Deep within the remote hills of the New Mexico desert, a group of townspeople thought wiped out by the United States government when it began above-ground atomic testing has returned to the now-irradiated land they still claim as their home.Read more...
Deep within the remote hills of the New Mexico desert, a group of townspeople thought wiped out by the United States government when it began above-ground atomic testing has returned to the now-irradiated land they still claim as their home. Within the eye of this nuclear storm good people will go bad, battle lines will be drawn, and a new family of mutated monstrosities must protect their own at all costs in a mind-boggling orgy of blood and vengeance.
The Hills Have Eyes: The Beginning tells for the first time the epic origin story behind Wes Craven's classic tale of mutant carnage, leading into and bridging the gap between the 2006 remake of The Hills Have Eyes and its sequel, The Hills Have Eyes 2. Written by acclaimed storytellers Jimmy Palmiotti (Painkiller Jane) and Justin Gray (Countdown) with shocking art by John Higgins (Judge Dredd, War Stories), this is mutant mayhem as you've never seen it before.
Publishers Weekly® Reviews
- Reviewed in: Publishers Weekly, page 40.
- Review Date: 0000-00-00
- Reviewer: Staff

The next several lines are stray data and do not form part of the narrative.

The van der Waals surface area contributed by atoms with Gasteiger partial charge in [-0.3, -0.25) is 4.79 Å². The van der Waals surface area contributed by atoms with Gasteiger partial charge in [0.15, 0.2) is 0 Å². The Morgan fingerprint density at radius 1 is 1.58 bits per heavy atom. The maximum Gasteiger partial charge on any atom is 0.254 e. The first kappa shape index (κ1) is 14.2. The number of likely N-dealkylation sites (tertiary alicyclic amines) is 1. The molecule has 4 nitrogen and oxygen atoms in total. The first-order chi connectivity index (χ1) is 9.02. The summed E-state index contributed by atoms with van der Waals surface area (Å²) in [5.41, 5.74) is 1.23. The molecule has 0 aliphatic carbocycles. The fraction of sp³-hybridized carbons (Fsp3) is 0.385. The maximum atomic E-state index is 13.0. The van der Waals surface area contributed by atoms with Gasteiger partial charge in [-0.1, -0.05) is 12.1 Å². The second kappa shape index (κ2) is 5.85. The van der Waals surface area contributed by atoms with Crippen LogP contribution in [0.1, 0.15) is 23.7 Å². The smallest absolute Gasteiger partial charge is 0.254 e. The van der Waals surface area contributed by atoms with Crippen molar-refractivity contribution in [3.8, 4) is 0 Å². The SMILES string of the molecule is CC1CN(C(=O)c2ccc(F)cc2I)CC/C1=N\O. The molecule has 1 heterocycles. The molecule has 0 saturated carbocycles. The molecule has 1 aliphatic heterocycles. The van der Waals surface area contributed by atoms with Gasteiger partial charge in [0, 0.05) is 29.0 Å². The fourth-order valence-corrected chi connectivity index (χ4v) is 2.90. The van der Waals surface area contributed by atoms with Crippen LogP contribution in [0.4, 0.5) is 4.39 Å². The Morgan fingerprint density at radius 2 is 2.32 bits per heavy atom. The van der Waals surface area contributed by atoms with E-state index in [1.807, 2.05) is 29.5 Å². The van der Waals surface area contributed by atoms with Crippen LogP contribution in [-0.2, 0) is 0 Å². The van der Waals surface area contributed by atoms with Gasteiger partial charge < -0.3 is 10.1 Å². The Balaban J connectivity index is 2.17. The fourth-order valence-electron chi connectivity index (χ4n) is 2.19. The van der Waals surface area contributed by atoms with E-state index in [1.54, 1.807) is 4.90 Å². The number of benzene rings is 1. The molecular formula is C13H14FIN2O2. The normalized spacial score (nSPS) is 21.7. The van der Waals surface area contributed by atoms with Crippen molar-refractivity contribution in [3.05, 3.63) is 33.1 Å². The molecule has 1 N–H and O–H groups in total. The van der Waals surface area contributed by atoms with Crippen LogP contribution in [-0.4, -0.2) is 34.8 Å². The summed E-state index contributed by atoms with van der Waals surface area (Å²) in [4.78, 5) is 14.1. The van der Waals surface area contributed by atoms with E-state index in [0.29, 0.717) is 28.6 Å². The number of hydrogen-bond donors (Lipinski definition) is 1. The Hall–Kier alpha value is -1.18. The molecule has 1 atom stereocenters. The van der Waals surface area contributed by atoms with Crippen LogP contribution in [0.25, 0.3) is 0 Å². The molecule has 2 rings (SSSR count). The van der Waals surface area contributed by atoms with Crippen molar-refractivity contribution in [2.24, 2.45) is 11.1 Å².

This tie-in to the horror film series created by Wes Craven serves its genre well—the book will appall tasteful readers while delighting its bloodthirsty core audience by delivering all the expected gore and formulaic horror tropes. An origin story, the book explains the murderous proclivities of the Sawney Bean clan, deformed freaks who live in the desert of the American West, luring unsuspecting travelers into their cannibalistic trap. Using the faintest dash of social-political commentary—arrogant government jackboots and atomic testing are the source of the clan’s sorry state—the story incorporates the movie plots into a larger tale about the group’s attempt to avenge its abuse at the hands of the U.S. military. Written more with professional skill than originality, Palmiotti and Gray deliver the hallmarks of conventional horror—extreme brutality and numbing violence delivered with a minimum of wit or characterization. These efforts are ably assisted by explicitly detailed, albeit rushed-looking art that manages to capture all the gruesome splatter. Higgins even manages a vivid injury-to-eyeball homage to the infamous 1947 Jack Cole image in True Crime Comics #2. While fans of the genre will likely flock to the book, more casual readers should beware. (This volume was edited by PW contributing editor Heidi MacDonald.) (July)